Thu Jul 14, 2005
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The impact of the Great Lakes on regional weather can make headlines, as when six feet of lake-effect snow buries Buffalo. But, another phenomenon in the late spring and summer has a quieter, gentle impact, which some meteorologists call the "Great Lakes Oasis Effect."
Hi, I'm Bryan Yeaton and this is The Weather Notebook.
The Oasis Effect results in a cooling of the Great Lakes coastal zones, and over their waters themselves, often reducing the oppressiveness of hot, sticky weather for many residents. Here's why.
The Lakes cool slowly in late autumn and early winter, but eventually the topmost layer water falls to around the freezing mark. As the year moves into spring and summer, the Lakes are also slower to warm, and remain cold relative to daytime air temperatures over land.
When the wind blows over the cold lake waters, its air temperature is reduced, providing natural air-conditioning with this onshore flow. In addition, the temperature contrast between land and lake may produce afternoon lake breezes -- cool winds that blow inland from the lake.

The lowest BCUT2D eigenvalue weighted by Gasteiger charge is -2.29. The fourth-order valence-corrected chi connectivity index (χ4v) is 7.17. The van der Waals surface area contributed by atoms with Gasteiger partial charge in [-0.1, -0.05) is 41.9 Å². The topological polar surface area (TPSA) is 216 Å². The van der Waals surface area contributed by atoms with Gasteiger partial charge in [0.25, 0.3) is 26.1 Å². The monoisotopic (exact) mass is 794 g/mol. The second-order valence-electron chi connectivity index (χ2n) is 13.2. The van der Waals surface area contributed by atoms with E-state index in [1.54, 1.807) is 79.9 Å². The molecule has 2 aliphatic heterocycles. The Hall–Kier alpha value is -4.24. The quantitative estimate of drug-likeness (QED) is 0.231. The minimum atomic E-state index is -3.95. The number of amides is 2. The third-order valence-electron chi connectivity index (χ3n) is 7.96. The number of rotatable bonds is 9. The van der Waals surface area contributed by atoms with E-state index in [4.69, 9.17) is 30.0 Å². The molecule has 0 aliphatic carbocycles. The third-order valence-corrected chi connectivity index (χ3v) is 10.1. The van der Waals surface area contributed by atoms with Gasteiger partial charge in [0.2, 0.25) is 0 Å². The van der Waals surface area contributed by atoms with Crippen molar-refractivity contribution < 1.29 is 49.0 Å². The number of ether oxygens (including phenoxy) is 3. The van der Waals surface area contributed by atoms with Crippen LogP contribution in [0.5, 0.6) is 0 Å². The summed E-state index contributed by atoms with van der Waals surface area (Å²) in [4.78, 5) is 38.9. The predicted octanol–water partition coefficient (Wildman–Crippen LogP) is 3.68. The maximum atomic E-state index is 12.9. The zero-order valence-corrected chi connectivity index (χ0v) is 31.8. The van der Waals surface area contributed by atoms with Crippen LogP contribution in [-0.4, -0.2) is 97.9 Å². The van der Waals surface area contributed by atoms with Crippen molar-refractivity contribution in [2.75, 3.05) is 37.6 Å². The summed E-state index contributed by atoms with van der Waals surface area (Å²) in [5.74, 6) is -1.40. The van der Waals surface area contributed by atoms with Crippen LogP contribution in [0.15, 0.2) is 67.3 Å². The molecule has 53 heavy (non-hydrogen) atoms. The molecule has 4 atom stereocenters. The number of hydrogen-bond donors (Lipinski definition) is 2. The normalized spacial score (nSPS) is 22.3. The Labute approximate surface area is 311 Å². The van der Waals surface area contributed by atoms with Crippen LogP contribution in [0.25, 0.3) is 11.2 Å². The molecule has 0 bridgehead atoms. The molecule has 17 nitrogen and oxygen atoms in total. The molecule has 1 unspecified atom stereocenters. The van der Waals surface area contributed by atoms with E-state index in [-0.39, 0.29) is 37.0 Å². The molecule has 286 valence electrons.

If you live along the Great Lake shores, the phrase "cooler near the lake" commonly occurs in your local weather forecasts. When onshore breezes flow, coastline temperatures often drop 10-20 degrees below sites farther inland.
The cooler lake waters also inhibit the growth of afternoon cumulus clouds over lake waters and along the windward coast. Summer satellite observations often show the Lakes and shore regions free of clouds, while the surrounding land is dotted with popcorn cumulus.
Also, the cold waters may act like brakes on thunderstorms moving out over the lakes by knocking out a prime energy source, strong daytime surface heating.
The Weather Notebook is a production of the Mount Washington Observatory. It is supported by the National Science Foundation and Subaru, Driven By What’s Inside.